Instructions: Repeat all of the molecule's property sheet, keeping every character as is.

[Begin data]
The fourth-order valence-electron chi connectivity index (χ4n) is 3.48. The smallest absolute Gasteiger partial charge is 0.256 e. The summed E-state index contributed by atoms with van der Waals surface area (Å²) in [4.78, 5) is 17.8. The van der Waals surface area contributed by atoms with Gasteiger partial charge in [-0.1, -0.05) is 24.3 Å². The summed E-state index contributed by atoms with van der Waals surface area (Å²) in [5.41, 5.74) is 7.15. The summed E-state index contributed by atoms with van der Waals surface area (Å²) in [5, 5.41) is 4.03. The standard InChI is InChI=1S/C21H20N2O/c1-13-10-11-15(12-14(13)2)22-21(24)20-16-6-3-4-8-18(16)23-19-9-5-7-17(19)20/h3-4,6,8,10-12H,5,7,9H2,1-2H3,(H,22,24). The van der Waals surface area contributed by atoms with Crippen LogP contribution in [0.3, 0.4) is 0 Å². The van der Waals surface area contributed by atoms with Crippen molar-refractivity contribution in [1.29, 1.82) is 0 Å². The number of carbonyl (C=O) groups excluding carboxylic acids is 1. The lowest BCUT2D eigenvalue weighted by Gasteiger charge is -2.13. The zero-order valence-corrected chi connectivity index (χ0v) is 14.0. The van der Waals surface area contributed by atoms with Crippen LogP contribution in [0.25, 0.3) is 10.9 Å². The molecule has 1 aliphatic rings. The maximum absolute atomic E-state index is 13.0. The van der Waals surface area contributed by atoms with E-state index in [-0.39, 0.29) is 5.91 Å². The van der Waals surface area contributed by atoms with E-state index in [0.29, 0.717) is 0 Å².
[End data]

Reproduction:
The fourth-order valence-electron chi connectivity index (χ4n) is 3.48. The smallest absolute Gasteiger partial charge is 0.256 e. The summed E-state index contributed by atoms with van der Waals surface area (Å²) in [4.78, 5) is 17.8. The van der Waals surface area contributed by atoms with Gasteiger partial charge in [-0.1, -0.05) is 24.3 Å². The summed E-state index contributed by atoms with van der Waals surface area (Å²) in [5.41, 5.74) is 7.15. The summed E-state index contributed by atoms with van der Waals surface area (Å²) in [5, 5.41) is 4.03. The standard InChI is InChI=1S/C21H20N2O/c1-13-10-11-15(12-14(13)2)22-21(24)20-16-6-3-4-8-18(16)23-19-9-5-7-17(19)20/h3-4,6,8,10-12H,5,7,9H2,1-2H3,(H,22,24). The van der Waals surface area contributed by atoms with Crippen LogP contribution in [0.3, 0.4) is 0 Å². The van der Waals surface area contributed by atoms with Crippen molar-refractivity contribution in [1.29, 1.82) is 0 Å². The number of carbonyl (C=O) groups excluding carboxylic acids is 1. The lowest BCUT2D eigenvalue weighted by Gasteiger charge is -2.13. The zero-order valence-corrected chi connectivity index (χ0v) is 14.0. The van der Waals surface area contributed by atoms with Crippen LogP contribution in [0.25, 0.3) is 10.9 Å². The molecule has 1 aliphatic rings. The maximum absolute atomic E-state index is 13.0. The van der Waals surface area contributed by atoms with E-state index in [-0.39, 0.29) is 5.91 Å². The van der Waals surface area contributed by atoms with E-state index in [0.29, 0.717) is 0 Å².